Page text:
Skip to content
My WebMD Sign In, Sign Up

Food & Recipes

Font Size

Coffee and Your Health

Say it’s so, Joe: The potential health benefits -- and drawbacks –- of coffee.
By
WebMD Feature

Coffee may taste good and get you going in the morning, but what will it do for your health?

A growing body of research shows that coffee drinkers, compared to nondrinkers, are:

  • less likely to have type 2 diabetes, Parkinson's disease, and dementia
  • have fewer cases of certain cancers, heart rhythm problems, and strokes

coffee beans

“There is certainly much more good news than bad news, in terms of coffee and health,” says Frank Hu, MD, MPH, PhD, nutrition and epidemiology professor at the Harvard School of Public Health.

But (you knew there would be a “but,” didn’t you?) coffee isn't proven to prevent those conditions.

Researchers don't ask people to drink or skip coffee for the sake of science. Instead, they ask them about their coffee habits. Those studies can't show cause and effect. It's possible that coffee drinkers have other advantages, such as better diets, more exercise, or protective genes.

So there isn't solid proof. But there are signs of potential health perks -- and a few cautions.

If you're like the average American, who downed 416 8-ounce cups of coffee in 2009 (by the World Resources Institute's estimates), you might want to know what all that java is doing for you, or to you.

Here is a condition-by-condition look at the research.

Type 2 Diabetes

Hu calls the data on coffee and type 2 diabetes "pretty solid," based on more than 15 published studies.

"The vast majority of those studies have shown a benefit of coffee on the prevention of diabetes. And now there is also evidence that decaffeinated coffee may have the same benefit as regular coffee,” Hu tells WebMD.

In 2005, Hu's team reviewed nine studies on coffee and type 2 diabetes. Of more than 193,000 people, those who said they drank more than six or seven cups daily were 35% less likely to have type 2 diabetes than people who drank fewer than two cups daily. There was a smaller perk -- a 28% lower risk -- for people who drank 4-6 cups a day. The findings held regardless of sex, weight, or geographic location (U.S. or Europe).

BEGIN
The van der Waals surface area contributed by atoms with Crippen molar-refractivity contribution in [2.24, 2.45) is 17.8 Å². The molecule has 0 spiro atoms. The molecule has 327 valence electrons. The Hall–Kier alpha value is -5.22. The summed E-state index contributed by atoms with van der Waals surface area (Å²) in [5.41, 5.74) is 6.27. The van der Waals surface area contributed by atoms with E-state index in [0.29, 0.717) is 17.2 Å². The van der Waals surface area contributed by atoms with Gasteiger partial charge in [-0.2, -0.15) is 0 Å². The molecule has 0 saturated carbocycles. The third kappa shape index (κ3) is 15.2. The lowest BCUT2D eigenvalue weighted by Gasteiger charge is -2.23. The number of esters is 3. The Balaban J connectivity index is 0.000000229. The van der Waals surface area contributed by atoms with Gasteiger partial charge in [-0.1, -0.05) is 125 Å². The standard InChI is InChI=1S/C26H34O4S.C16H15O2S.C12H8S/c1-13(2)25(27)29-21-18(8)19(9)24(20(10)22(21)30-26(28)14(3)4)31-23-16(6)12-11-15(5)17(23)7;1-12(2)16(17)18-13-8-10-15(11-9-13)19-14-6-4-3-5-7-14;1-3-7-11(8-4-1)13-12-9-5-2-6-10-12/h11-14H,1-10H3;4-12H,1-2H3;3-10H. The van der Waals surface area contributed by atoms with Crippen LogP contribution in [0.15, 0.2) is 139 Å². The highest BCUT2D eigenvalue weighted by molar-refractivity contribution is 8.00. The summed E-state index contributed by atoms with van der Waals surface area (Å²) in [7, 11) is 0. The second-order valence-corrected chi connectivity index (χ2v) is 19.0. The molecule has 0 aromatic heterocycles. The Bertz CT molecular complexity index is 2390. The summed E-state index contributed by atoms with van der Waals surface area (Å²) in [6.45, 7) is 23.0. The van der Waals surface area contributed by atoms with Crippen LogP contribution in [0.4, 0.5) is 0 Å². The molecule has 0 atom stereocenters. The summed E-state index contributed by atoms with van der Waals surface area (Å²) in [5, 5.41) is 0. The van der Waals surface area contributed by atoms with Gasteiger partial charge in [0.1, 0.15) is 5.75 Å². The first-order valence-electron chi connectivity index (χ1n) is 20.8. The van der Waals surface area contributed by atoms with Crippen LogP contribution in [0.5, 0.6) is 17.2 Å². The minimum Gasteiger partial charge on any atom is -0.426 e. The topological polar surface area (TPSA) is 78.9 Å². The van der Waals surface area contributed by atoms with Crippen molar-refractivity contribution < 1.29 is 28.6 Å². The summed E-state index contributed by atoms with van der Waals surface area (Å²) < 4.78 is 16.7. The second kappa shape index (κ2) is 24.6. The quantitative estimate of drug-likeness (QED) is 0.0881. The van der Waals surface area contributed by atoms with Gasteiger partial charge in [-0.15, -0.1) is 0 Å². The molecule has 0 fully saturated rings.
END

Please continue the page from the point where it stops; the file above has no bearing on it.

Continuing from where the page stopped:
More recently, Australian researchers looked at 18 studies of nearly 458,000 people. They found a 7% drop in the odds of having type 2 diabetes for every additional cup of coffee drunk daily. There were similar risk reductions for decaf coffee drinkers and tea drinkers. But the researchers cautioned that data from some of the smaller studies they reviewed may be less reliable. So it's possible that they overestimated the strength of the link between heavy coffee drinking and diabetes.

How might coffee keep diabetes at bay?

“It’s the whole package,” Hu says. He points to antioxidants -- nutrients that help prevent tissue damage caused by molecules called oxygen-free radicals. “We know that coffee has a very strong antioxidant capacity," Hu says.

Coffee also contains minerals such as magnesium and chromium, which help the body use the hormone insulin, which controls blood sugar (glucose). In type 2 diabetes, the body loses its ability to use insulin and regulate blood sugar effectively.

It's probably not the caffeine, though. Based on studies of decaf coffee, “I think we can safely say that the benefits are not likely to be due to caffeine," Hu says.

Today on WebMD

Four spoons with mustards
What condiments are made of and how much to use.
salmon and spinach
How to get what you need.
 
grilled veggies
Easy ideas for dinner tonight.
Greek Salad
Health benefits, what you can eat and more.
 

WebMD Recipe Finder

Browse our collection of healthy, delicious recipes, from WebMD and Eating Well magazine.



bread
Recipes
soup
Recipes
 
roasted chicken
Recipes
grilled steak
Video
 

Loaded with tips to help you avoid food allergy triggers.

Loading ...

Sending your email...

This feature is temporarily unavailable. Please try again later.

Thanks!

Now check your email account on your mobile phone to download your new app.

vegetarian sandwich
Recipes
fresh vegetables
Recipes
 
smoothie
fitArticle
Foods To Boost Mens Heath Slideshow
Slideshow